Academic journal article Monthly Labor Review

Pay Relatives for Metropolitan Areas in the NCS: Using Data from the National Compensation Survey, Calculations of Pay Which Take into Account the Composition of Employment across Localities Indicate That Measures of Interarea Pay Differentials Which Do Not Control for Employment Composition Can Be Misleading

Academic journal article Monthly Labor Review

Pay Relatives for Metropolitan Areas in the NCS: Using Data from the National Compensation Survey, Calculations of Pay Which Take into Account the Composition of Employment across Localities Indicate That Measures of Interarea Pay Differentials Which Do Not Control for Employment Composition Can Be Misleading

Article excerpt

When workers and firms make decisions on where to locate, a number of factors come into play. One important consideration is how compensation differs across areas. Workers will tend to be attracted to cities where the compensation is higher, provided, of course, that the benefits of more generous pay are not completely offset by a steeper cost of living or by undesirable characteristics of the better paying city, such as higher levels of crime and pollution or an inferior climate. Firms, by contrast, have an incentive to relocate to cities in which labor is cheaper, all else being equal. Besides being an input for location decisions, information on interarea variation in compensation is relevant to a host of other purposes, including wage and salary administration, collective bargaining, and the analysis of any number of economic issues wherein geography is a consideration.

Under its National Compensation Survey (NCS) program, the Bureau of Labor Statistics regularly publishes data on wage levels in metropolitan areas. (1) Large differences across areas are evident in mean hourly earnings for the local economies as a whole. (2) While these data provide valuable information for many purposes, they are not generally appropriate for cases in which the data user wishes to know how compensation differs among areas for any given job. Metropolitan areas vary greatly in terms of the types of jobs that are available to the local labor force, with one area having, say, a high concentration of professional workers, while another has an above-average share of blue-collar employment. Thus, one cannot tell from an examination of overall mean wage rates whether one metropolitan area pays better than another because it tends to have higher pay for any given job or because jobs in that area are more concentrated among positions that tend to have higher rates of pay in all localities. A second, more technical, reason comparisons of overall mean levels may be somewhat misleading is that, even for surveys from the same year, areas will differ from each other in terms of when the data were collected. Thus, one area may have wage data referring primarily to the beginning of the year, another to the end of the year, when wages everywhere will tend to be higher because of inflation and other secular trends.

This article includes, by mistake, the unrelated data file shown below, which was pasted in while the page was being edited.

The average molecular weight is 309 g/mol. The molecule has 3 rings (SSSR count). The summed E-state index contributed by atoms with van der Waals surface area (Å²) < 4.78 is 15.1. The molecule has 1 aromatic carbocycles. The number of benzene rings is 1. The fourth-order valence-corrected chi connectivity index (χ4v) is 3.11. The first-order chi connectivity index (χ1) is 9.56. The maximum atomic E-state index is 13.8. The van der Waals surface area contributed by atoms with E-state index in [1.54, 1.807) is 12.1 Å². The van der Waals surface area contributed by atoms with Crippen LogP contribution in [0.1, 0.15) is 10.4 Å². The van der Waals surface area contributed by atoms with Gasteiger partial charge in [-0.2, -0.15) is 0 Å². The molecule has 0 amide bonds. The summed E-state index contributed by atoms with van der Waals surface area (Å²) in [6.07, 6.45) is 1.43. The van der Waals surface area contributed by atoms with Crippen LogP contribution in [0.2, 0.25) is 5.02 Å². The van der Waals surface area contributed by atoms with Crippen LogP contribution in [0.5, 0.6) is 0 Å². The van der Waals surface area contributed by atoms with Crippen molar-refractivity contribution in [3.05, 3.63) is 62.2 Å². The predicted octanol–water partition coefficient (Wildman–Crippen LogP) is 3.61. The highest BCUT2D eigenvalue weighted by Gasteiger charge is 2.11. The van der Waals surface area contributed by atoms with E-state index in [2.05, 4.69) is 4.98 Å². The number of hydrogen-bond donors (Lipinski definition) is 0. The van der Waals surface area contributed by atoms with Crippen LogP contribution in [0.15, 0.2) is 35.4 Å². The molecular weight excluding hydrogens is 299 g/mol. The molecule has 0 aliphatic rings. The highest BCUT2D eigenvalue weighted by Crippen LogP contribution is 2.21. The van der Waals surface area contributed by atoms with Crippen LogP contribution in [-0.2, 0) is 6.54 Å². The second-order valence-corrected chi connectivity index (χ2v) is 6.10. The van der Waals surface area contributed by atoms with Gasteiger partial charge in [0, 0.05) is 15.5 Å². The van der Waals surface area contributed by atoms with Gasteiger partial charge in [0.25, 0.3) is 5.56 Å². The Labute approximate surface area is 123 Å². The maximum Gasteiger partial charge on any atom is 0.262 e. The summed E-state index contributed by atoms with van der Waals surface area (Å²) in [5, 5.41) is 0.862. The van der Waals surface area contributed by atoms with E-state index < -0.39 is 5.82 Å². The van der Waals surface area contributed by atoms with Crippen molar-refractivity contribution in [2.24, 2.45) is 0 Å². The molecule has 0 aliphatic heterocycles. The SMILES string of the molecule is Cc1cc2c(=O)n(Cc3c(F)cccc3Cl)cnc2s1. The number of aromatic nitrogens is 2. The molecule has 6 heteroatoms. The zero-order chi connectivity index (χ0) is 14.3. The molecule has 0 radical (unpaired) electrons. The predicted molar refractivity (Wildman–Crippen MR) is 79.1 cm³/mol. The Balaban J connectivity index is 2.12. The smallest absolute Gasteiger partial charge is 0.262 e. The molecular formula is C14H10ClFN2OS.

This article presents calculations of the pay in metropolitan areas relative to that in the Nation as a whole which take account of both interarea differences in the composition of jobs and the fact that surveys occur at different times of the year. Pay relatives are presented for all jobs that are covered by the survey and by nine major occupation groups.

Why do wages differ across areas?

Before, presenting the methods employed to produce these pay relatives, it is useful to discuss briefly why wages differ across areas in the first place. (3) As just noted, pay may differ because the composition of jobs differs from city to city. But, as will be demonstrated subsequently, even after taking account of interarea differences in employment composition, one still finds much variation in wages across localities. In simple models of interarea wages, economic theory suggests that wage rates should adjust so that individuals will be indifferent between living in one location as opposed to another. This adjustment does not mean, however, that wages themselves will be identical across areas, even in the simplest models. Areas differ in price levels, so if, for instance, the price of housing is particularly high in one area, workers would need higher wage rates to be willing to live in that area. Besides differing in price levels, cities vary in the amenities they offer. Thus, if an area is particularly attractive because of a desirable climate, a rich cultural life, or low levels of crime, then, all else being equal, wages will not have to be as high for that area to attract and maintain a workforce. Similar considerations apply to firms. …

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